PROJECTS

HiSPARC

Uncover cosmic rays.

 

Students learn how to collect and decipher cosmic data in this introduction to astrophysics

Project timeline

Carbon Researcher follows IRIS’ 4 phased project structure.

 

Read moreRead less
Phase1
4Weeks timeframe

Prepare & launch: Teachers prepare and launch the project, using our helpful guidance documents.

Phase2
6Weeks timeframe

Background research & skills development:  With access to our support materials, students develop the knowledge and skills required to successfully complete research.

Phase3
8Weeks timeframe

Student research: Young scientists systematically investigate, explore, discover, analyse and establish their conclusions.

Phase4
9Weeks timeframe

Artefact development and conference: Students produce an article, academic poster presentation or academic paper, based on their research process and/or findings with the aim of exhibiting at IRIS’ conference.

Overview

Skill level
Beginner /
Moderate
Age
suitability
14+
Project partners
Read moreRead less

The Earth is continuously bombarded by cosmic rays, high energy particles coming from outer space that generate showers in the atmosphere. The first serious experiments were in 1912, when Victor Hess went up in a balloon to measure the rates of these particles. The sources of these particles in terms of physics processes and production locations are still not well known.

 

The High School Project on Astrophysics Research with Cosmics (HiSPARC) was developed to find out more about these mysterious and rare energetic particles. Started in Amsterdam in 2002, HiSPARC has become an international collaboration involving more than 100 schools. The initiative grew in the UK as a result of funding from the Science and Technology Facilities Council and a collaboration with the University of Birmingham.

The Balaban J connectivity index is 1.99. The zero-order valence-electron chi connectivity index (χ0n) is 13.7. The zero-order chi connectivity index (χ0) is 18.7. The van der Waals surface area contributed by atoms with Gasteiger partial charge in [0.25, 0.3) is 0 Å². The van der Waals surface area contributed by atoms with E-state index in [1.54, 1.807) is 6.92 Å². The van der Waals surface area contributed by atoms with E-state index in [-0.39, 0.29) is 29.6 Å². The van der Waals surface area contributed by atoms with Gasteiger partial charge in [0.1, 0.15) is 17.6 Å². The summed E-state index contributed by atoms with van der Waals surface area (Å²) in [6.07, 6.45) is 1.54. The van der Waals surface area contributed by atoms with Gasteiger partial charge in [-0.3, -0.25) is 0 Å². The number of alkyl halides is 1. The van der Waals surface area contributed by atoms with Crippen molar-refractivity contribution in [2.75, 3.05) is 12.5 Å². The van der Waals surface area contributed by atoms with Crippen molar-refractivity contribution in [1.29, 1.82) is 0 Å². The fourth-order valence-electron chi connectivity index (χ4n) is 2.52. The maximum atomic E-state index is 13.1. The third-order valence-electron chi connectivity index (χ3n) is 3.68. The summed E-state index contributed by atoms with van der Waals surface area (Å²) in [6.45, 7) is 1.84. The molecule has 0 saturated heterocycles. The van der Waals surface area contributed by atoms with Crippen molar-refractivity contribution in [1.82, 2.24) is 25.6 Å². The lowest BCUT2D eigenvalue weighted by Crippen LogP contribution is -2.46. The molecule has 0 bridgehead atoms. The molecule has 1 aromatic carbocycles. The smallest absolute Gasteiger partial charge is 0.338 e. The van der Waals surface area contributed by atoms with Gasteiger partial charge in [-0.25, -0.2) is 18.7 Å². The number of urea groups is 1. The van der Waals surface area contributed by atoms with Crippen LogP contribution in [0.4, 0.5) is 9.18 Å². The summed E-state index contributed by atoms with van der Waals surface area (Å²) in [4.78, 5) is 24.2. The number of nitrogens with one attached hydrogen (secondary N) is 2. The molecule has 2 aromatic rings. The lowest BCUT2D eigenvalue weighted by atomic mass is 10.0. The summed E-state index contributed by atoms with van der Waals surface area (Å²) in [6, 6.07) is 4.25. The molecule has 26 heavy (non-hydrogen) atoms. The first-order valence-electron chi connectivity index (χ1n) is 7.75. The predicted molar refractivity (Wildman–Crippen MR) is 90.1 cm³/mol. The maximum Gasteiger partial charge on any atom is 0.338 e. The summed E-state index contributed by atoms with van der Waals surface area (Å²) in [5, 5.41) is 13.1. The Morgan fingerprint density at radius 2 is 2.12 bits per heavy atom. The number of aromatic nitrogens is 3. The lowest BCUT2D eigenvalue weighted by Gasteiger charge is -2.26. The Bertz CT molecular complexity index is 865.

As part of HiSPARC, students learn how to collect and decipher cosmic data using cosmic ray detectors. While some schools buy and install these detectors, they are not required. Students can access data from detectors through the network.

 

IRIS supports UK schools’ involvement in HiSPARC. We’ve been delighted to see students’ engagement in the project spark a wide range of school research into cosmic rays. Students have set out to find if building materials used in their school buildings attenuate cosmic rays. Some curious minds have devised projects to figure out if the Sun is, in fact, the main producer of these particles on Earth. Others researched the impact of temperature and pressure on the detection of the high-energy protons and atomic nuclei moving through space at the speed of light.

 

As with all research, the possibilities of study are endless, and the findings are often enlightening.